Why should you allow Microsoft to tell you that your computer (which is only a few years old) is too old to use?

You can prove Microsoft wrong by installing Manjaro on it.

Dear friend, it is your computer. Therefore, you are the one who should decide whether or not, your computer is too old to use.

Let it be known, that Linux on the whole is capable of working well on both new and old hardware (So, do not be too eager to throw out that old computer of yours).

The next time you see someone discarding an old computer of theirs, you should ask them, “Have you ever thought of installing Manjaro on that thing?”


25 thoughts on “Manjaro Deserves Its Popularity

        1. Not just basically, Harlyn. For whatever reason you’re following this path – being pissed off with Windows is a good reason btw – it is a lifechanging decision. Linux is basically a Unix system, so closer to MacOS than to Windows. And all the better for it. =^.^=

          Liked by 1 person

  1. You are a brave man, Renard!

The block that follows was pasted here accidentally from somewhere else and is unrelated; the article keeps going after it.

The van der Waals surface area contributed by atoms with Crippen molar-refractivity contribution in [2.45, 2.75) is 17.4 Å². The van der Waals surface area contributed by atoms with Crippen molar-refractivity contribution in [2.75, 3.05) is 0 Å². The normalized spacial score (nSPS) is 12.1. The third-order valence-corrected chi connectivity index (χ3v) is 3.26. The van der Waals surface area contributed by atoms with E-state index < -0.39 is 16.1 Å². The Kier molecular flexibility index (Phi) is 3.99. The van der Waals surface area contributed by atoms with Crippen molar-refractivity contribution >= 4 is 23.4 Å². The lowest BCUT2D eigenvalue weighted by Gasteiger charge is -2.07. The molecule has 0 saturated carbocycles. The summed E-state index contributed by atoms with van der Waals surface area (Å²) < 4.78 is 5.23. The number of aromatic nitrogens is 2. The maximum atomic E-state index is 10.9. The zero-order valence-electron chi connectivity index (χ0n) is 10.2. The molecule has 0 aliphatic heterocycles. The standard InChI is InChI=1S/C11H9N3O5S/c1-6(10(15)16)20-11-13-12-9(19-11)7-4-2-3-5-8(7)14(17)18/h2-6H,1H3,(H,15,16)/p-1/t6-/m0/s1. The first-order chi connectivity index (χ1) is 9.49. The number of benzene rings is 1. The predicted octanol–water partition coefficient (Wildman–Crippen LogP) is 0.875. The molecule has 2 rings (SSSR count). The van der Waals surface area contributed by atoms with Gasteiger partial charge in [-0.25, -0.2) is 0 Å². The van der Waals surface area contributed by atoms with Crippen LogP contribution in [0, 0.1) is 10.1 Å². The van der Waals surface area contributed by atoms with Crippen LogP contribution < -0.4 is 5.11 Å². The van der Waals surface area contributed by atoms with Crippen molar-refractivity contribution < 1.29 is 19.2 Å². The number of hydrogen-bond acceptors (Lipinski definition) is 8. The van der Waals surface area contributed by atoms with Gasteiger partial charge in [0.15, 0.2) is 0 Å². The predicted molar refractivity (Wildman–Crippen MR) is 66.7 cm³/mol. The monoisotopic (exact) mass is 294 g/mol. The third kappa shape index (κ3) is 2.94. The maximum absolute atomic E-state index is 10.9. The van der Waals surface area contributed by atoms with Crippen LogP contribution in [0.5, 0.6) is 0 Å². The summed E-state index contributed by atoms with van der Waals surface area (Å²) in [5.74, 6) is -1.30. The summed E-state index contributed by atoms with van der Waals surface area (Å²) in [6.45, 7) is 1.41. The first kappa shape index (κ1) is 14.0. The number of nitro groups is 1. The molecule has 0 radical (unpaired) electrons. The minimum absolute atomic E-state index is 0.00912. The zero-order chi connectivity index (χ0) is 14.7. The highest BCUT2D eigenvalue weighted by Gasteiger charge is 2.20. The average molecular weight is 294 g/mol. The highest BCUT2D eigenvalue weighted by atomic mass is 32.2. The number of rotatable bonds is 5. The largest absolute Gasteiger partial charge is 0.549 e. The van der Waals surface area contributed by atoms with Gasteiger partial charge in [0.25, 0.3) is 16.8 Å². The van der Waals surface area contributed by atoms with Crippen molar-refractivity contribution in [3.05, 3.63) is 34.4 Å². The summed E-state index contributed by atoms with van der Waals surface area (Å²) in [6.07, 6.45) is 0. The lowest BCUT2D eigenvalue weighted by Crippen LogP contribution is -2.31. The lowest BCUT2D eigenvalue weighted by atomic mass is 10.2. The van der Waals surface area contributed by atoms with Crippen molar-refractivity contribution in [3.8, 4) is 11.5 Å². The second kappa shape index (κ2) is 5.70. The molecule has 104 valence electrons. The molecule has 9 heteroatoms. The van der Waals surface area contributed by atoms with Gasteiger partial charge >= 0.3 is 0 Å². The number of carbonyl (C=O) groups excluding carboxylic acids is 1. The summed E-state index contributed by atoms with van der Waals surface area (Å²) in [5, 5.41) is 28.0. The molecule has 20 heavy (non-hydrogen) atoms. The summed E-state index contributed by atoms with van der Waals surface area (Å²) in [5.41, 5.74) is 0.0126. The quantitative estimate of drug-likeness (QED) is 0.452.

Yes, for you and me Manjo might seem eezi peezi but is it? Really? I guess for a first foray into GNU/Linux something like Mint is still the better choice.

    Liked by 2 people

    1. 🤔 Unfortunately, you will have to use the web-based version of Microsoft Office on Manjaro.

      The good news is that you can use LibreOffice (which is an alternative to Microsoft Office) on Manjaro.


  2. It’s all a scam to sell more computers. My computer wasn’t eligible for windows 11 too. Out of fear I wouldn’t get updates anymore I caved in. I wished I herd about Manjaro before I replaced it. Thanks for the post, Renard, I’ll keep it in mind next time my computer is running old.


  3. Thank you! it is always useful reading your blog which shares useful information. My computer has windows 10 and sometimes I receive same message like Sophia… but when its working fine I don’t respond.